Hal Gill, perhaps the most questioned signing Bob Gainey made in July, and for good reason. Hal had already been booed out of one major Canadian hockey city, and gained a reputation for being a pylon in his own zone. But since then Hal Gill has had a bit of a renaissance in both the way he plays, and in the way he is perceived by NHL managers.
When Gill was with Toronto he was forced to be a #4 defenseman, playing 20 or more minutes in the season in which he was booed out of town, and a bit less the season before. In Toronto it would probably come as a surprise to most Leafs fans that Gill was a plus player, a +11 over two seasons, although he was just even in his second season in Toronto when forced to play more minutes. Gill was also more focused on offense (40 points in 145 games is a lot for Gill), as well as physicality in Toronto. While that may sound like a good thing, Gill's lack of skating ability led to being caught out of position while pinching, as well as while making hits at ill informed times.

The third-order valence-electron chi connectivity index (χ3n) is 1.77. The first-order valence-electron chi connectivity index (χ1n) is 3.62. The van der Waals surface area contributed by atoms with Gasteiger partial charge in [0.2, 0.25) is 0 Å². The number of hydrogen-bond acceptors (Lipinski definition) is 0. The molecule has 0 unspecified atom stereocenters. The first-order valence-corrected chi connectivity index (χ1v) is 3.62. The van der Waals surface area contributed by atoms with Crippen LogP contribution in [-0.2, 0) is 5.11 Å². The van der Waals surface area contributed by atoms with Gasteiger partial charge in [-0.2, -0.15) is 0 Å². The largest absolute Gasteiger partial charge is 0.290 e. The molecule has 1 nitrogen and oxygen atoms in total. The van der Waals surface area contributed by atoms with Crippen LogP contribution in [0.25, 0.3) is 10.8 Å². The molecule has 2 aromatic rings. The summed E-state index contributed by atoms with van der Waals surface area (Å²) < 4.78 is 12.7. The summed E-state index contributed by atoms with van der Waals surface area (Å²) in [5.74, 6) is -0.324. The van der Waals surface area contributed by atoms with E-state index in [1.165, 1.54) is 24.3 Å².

When Gill was traded to Pittsburgh he was coming to a team with much more depth on defense than Toronto, and he was slotted into the 6th defensive spot. With less ice time and better coaching, Gill reformed his game. Hits dropped, offense dropped, and his +/- went to +27 over 124 games (playoffs included). All of a sudden Gill was lauded in the media as a shut down defenseman, and people started noticing that his strength in front of the net, and active stick work in his own zone helped Marc-Andre Fleury immensely.
In Montreal, despite his pay, Gill is the 6th or 7th defenseman depending on how well Gorges and O'Byrne play. This is the element in which Gill excels, am I saying he'll win the Norris? Obviously not, but he'll be a plus player, probably in double digits and probably get around 9 points. His stick work will valued on the penalty kill all year long and Montreal fans will come to appreciate him as an asset.